It is with much sadness that we have taken the decision to postpone our literature festival. Given current conditions and advice, we want to ensure that all our audiences, authors, volunteers and staff remain as healthy as possible and we feel it is our duty and responsibility to protect others by not proceeding with our events at this time.

We are currently investigating options for rescheduling events and ask that you bear with us in the meantime whilst we talk with different venues and authors. We are also in talks with our box office - run externally - and appreciate your patience whilst we finalise information for those who have purchased tickets for events due to take place at the end of March. We will keep you informed as soon as we have further information.

Thank you all for your continued support - as a charity we rely so much on income from our audiences and sponsors to keep running and hope that, however uncertain the future is at present, we can continue to bring high-quality, inspiring multi-arts experiences to the Midlands.

(Last Updated: 17th March)

Lichfield Festival Box Office:
01543 306 150
Published date: July 15, 2019
Last modified: July 15, 2019

Young Critics Review 2019 – Macbeth (by Emily Robson)

Macbeth – The Malachites

The Guildhall, bearing flags on the ceiling, glistening stained-glass windows from the walls and a large fireplace was a perfect space for the performance of ‘Macbeth’. With its regal atmosphere, the venue took the audience back long ago when battles, superstitions and the constant yearning for power were rife.

The audience sat ‘in the round’ which gave the performance an intense but inclusive atmosphere where the actors would sometimes sit amongst the viewers. During the banquet scene Macbeth sat next to audience members on a high backed, decorated throne. Rolling his head from one side and then to another it felt as if as if he was directly sharing his troubles with them.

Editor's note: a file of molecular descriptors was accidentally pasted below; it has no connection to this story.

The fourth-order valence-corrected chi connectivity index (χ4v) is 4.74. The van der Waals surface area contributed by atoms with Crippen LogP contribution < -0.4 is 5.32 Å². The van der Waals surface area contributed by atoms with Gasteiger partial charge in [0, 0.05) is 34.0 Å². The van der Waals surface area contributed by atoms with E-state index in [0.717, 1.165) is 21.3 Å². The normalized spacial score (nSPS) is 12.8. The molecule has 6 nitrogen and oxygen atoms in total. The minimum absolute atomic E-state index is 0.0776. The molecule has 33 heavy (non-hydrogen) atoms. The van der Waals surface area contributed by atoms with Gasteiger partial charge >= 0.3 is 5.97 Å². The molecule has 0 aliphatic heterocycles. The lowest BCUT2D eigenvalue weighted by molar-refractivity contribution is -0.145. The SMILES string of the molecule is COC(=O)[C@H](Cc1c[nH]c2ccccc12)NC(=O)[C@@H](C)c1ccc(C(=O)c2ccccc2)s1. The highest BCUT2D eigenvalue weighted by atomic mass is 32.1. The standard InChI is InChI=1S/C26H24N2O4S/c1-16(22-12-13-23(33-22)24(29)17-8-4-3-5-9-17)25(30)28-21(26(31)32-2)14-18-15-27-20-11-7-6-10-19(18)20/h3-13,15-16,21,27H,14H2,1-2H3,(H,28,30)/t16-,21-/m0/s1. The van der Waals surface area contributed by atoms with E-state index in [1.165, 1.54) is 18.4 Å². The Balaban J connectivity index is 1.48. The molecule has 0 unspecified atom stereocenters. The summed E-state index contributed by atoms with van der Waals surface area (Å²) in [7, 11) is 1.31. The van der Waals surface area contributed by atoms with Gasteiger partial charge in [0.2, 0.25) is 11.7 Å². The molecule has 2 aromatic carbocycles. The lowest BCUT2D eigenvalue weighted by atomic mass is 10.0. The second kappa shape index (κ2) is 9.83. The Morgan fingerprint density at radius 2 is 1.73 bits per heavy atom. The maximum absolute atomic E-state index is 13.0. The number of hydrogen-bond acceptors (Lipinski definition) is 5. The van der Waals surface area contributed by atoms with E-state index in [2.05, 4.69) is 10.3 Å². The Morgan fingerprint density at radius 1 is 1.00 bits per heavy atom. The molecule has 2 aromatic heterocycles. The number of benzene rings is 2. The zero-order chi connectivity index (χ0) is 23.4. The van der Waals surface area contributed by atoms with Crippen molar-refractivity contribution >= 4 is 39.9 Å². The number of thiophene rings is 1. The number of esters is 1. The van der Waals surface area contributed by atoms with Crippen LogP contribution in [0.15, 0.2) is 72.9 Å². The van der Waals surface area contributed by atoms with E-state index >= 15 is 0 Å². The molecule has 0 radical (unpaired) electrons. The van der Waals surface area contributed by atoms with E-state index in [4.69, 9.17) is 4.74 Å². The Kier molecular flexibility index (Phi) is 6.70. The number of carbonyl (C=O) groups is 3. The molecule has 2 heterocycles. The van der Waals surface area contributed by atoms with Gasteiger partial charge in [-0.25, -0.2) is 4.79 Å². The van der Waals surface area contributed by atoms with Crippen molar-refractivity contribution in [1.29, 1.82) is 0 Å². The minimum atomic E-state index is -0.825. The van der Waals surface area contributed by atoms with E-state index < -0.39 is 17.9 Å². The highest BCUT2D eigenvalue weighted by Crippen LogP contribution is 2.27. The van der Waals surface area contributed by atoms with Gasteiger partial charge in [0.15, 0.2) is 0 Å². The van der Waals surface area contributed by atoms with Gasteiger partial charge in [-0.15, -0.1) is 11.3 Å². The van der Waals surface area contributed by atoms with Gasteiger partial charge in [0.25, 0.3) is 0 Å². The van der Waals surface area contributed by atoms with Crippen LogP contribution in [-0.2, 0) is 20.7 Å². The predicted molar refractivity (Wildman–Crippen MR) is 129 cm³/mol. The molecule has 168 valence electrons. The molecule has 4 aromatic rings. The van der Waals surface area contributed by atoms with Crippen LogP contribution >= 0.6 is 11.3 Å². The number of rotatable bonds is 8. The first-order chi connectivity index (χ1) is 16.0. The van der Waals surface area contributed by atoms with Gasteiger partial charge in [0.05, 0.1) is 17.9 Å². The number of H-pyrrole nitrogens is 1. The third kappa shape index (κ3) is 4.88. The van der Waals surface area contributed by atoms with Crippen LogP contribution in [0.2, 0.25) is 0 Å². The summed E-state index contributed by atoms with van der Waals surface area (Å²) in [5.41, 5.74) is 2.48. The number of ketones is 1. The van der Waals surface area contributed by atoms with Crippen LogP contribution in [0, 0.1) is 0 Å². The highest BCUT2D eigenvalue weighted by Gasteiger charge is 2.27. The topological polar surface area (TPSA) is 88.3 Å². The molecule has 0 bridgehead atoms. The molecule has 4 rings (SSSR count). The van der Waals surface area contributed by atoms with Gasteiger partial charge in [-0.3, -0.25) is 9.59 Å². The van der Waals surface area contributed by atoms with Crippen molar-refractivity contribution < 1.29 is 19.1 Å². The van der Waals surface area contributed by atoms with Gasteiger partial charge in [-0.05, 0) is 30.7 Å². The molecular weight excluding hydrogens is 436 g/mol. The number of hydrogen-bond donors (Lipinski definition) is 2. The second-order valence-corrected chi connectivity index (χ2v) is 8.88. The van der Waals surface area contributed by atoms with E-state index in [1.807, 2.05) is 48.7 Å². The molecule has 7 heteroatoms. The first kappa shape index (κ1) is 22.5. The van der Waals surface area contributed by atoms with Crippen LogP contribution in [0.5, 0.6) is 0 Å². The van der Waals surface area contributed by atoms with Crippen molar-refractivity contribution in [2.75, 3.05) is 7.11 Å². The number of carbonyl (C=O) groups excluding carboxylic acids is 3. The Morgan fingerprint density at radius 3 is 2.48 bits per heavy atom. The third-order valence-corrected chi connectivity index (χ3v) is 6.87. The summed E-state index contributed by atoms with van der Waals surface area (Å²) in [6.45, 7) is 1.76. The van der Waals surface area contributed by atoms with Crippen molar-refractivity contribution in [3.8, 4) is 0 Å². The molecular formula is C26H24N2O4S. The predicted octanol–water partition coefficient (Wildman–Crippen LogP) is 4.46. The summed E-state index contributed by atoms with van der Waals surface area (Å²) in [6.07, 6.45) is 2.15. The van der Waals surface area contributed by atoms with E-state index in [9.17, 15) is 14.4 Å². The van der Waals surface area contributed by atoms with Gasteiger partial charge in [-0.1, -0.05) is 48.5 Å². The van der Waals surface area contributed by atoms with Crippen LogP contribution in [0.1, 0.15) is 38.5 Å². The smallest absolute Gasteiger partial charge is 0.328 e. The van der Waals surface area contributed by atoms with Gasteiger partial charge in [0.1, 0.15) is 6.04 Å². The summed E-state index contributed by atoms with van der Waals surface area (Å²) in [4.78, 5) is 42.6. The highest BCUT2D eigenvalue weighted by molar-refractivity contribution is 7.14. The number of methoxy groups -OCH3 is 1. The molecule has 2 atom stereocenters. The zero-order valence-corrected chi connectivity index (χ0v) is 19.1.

Of course, ‘Macbeth’ is well known for the three witches and they did not disappoint. Dressed in black, their humming became the play’s score and meant that the audience were constantly aware of their impact on events. These weird sisters were a constant presence on the stage and as arguments and tensions escalated and Macbeth’s feverish monologues became increasingly crazed, the witches drones would build the atmosphere further.

Byron Martin played the leading role and became increasingly fiery and outraged as his future became more unstable. Juxtaposing Macbeth’s murderous deeds, Benjamin Blyth’s Banquo conveyed a moral warmth. His reappearance as the ghost was chilling and Macbeth’s horrified reactions reflected his inner torture and turbulence very convincingly.

Lady Macbeth was played in a feisty style by Danielle LaRose. The addition of the harp which she played added a Gaelic and historic feel which contrasted perfectly with her guilt-racked scream during the sleepwalking scene later in the play.

With very little help from special effects, the Malachite Theatre Collective brought ‘Macbeth’ to life with superb acting and innovative supernatural scenes. Being ‘in the round ‘enabled the audience to share very directly with a powerful and memorable production.

By Emily Robson (age 15)